Anthropologists do a lot more than you think. Sure, everybody knows about physical anthropologists and archeologists like the movie character Indiana Jones who look for artifacts and physical remains, but did you know that cultural anthropologists study the kinship patterns of indigenous peoples or that linguistic anthropologists both study modern bilingualism and help preserve vanishing languages? Anthropology is a broad, interdisciplinary field, which makes sense given that it is typically defined as the study of humankind.
Physical Anthropologist Responsibilities
Physical anthropologists are also called biological anthropologists, and they study human biology, in specific the origins, diversity, and adaptations of humans. Physical anthropologists also study the biology and evolution of primates, as they are our closest genetic relatives. Physical anthropologists spend a great deal of time in the field, excavating sites to recover physical remains, but most also spend a good bit of time in the lab cleaning, preparing and analyzing specimens. Physical anthropologists who specialize in genetics and species diversity spend most of their time in laboratory research analyzing and identifying genetic material in samples. A forensic anthropologist is a type of physical anthropologist who works with law enforcement to identify skeletal remains and DNA.
Archeologists recover and study artifacts, structures and other materials used by past human cultures. Their job is to piece together artifacts and other information about past cultures to improve our understanding of the customs and lifestyle of earlier peoples. Archeologists spend most of their time at archeological sites, where they painstakingly work to recover artifacts, but they also spend a lot of time in labs analyzing materials and consulting with other archeologists or making presentations at professional conferences.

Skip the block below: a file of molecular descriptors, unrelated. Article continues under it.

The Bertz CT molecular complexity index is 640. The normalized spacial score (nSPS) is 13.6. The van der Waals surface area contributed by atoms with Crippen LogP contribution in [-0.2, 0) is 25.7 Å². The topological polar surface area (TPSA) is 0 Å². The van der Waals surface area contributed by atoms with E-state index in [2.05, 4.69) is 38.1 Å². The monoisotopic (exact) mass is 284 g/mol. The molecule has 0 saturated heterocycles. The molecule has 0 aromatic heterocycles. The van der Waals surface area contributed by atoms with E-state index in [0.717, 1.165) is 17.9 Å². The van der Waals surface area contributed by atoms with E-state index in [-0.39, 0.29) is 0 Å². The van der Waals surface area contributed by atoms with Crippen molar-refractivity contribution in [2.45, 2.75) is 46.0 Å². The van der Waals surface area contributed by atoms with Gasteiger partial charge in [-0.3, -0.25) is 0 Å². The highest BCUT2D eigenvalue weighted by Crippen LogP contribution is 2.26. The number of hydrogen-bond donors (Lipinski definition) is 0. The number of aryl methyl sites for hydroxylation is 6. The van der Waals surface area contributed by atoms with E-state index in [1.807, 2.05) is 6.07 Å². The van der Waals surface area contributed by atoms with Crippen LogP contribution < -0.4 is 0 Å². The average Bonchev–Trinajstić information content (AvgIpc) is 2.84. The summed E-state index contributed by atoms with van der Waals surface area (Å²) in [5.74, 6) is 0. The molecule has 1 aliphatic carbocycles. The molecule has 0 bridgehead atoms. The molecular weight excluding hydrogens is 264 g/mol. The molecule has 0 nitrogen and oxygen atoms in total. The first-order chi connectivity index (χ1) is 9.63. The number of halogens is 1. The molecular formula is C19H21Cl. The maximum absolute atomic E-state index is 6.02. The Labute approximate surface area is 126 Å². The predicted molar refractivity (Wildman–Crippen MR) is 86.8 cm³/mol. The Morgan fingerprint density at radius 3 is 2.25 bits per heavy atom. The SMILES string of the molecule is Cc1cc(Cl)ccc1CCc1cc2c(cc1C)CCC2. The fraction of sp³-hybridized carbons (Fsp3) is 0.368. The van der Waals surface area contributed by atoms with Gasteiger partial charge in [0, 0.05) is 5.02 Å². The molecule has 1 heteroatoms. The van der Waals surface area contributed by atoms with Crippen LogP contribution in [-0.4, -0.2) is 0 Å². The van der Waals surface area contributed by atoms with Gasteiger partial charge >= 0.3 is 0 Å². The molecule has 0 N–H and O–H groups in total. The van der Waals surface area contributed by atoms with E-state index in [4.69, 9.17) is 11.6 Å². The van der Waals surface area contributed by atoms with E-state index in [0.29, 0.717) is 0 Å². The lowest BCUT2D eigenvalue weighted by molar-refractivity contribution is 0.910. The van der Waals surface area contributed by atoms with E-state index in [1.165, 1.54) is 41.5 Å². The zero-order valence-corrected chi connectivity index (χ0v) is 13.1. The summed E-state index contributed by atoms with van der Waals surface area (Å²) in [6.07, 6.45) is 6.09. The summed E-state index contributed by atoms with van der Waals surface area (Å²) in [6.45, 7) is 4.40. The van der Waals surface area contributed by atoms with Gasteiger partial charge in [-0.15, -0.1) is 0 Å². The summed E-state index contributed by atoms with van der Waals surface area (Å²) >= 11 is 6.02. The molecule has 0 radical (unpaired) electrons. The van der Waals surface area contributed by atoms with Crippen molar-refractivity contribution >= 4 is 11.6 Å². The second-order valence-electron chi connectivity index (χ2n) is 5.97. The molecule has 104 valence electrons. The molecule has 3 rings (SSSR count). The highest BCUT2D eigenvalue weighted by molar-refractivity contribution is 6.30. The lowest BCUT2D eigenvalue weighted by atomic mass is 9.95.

Cultural Anthropologist Responsibilities
Cultural anthropologists study human cultures. They typically study the customs, behavior patterns and social lives of societies or groups of people, and then publish articles or ethnographies resulting from the research. Traditionally, cultural anthropologists studied other cultures than their own, often actually living in the society and collecting data by observation, interviews, surveys and even participation in cultural events, but modern cultural anthropology also brings its analytical tools to bear on itself as anthropologists deconstruct their own cultures and traditions. Anthropologists have an ethical responsibility to do no harm to their research subjects, which means they must be very thoughtful in the publication of their research results.
Linguistic Anthropologist Responsibilities
Linguistic anthropology is the study of human communication and its social functions, including nonverbal communication. Linguistic anthropologists work with written text and spoken language. Some linguistic anthropologists work to preserve the many soon to be extinct languages used only by a few remaining speakers, and others pursue research such as the issues surrounding bilingualism and multilingualism and the mixing of languages and cultures.
Clayton Browne has been writing professionally since 1994. He has written and edited everything from science fiction to semiconductor patents to dissertations in linguistics, having worked for Holt, Rinehart & Winston, Steck-Vaughn and The Psychological Corp. Browne has a Master of Science in linguistic anthropology from the University of Wisconsin-Milwaukee.